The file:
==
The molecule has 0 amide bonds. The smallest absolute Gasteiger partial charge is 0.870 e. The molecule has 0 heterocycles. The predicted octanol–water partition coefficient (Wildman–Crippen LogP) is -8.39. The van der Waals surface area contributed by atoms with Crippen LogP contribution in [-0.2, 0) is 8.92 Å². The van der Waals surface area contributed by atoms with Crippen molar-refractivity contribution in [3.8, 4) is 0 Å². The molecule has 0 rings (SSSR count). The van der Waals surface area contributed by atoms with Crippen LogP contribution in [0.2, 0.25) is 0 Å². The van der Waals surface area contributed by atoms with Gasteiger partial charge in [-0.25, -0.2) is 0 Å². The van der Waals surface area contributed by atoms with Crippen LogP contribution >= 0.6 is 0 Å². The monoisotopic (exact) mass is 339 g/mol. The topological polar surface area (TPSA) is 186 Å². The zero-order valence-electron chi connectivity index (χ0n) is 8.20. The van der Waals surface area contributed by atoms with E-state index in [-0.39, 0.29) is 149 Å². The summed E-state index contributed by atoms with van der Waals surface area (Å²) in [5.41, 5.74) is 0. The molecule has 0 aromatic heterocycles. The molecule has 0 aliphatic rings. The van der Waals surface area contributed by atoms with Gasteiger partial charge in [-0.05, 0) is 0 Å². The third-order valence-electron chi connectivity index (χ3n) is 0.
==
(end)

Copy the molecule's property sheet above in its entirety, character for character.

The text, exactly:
The molecule has 0 amide bonds. The smallest absolute Gasteiger partial charge is 0.870 e. The molecule has 0 heterocycles. The predicted octanol–water partition coefficient (Wildman–Crippen LogP) is -8.39. The van der Waals surface area contributed by atoms with Crippen LogP contribution in [-0.2, 0) is 8.92 Å². The van der Waals surface area contributed by atoms with Crippen molar-refractivity contribution in [3.8, 4) is 0 Å². The molecule has 0 rings (SSSR count). The van der Waals surface area contributed by atoms with Crippen LogP contribution in [0.2, 0.25) is 0 Å². The van der Waals surface area contributed by atoms with Gasteiger partial charge in [-0.25, -0.2) is 0 Å². The van der Waals surface area contributed by atoms with Crippen LogP contribution >= 0.6 is 0 Å². The monoisotopic (exact) mass is 339 g/mol. The topological polar surface area (TPSA) is 186 Å². The zero-order valence-electron chi connectivity index (χ0n) is 8.20. The van der Waals surface area contributed by atoms with E-state index in [-0.39, 0.29) is 149 Å². The summed E-state index contributed by atoms with van der Waals surface area (Å²) in [5.41, 5.74) is 0. The molecule has 0 aromatic heterocycles. The molecule has 0 aliphatic rings. The van der Waals surface area contributed by atoms with Gasteiger partial charge in [-0.05, 0) is 0 Å². The third-order valence-electron chi connectivity index (χ3n) is 0.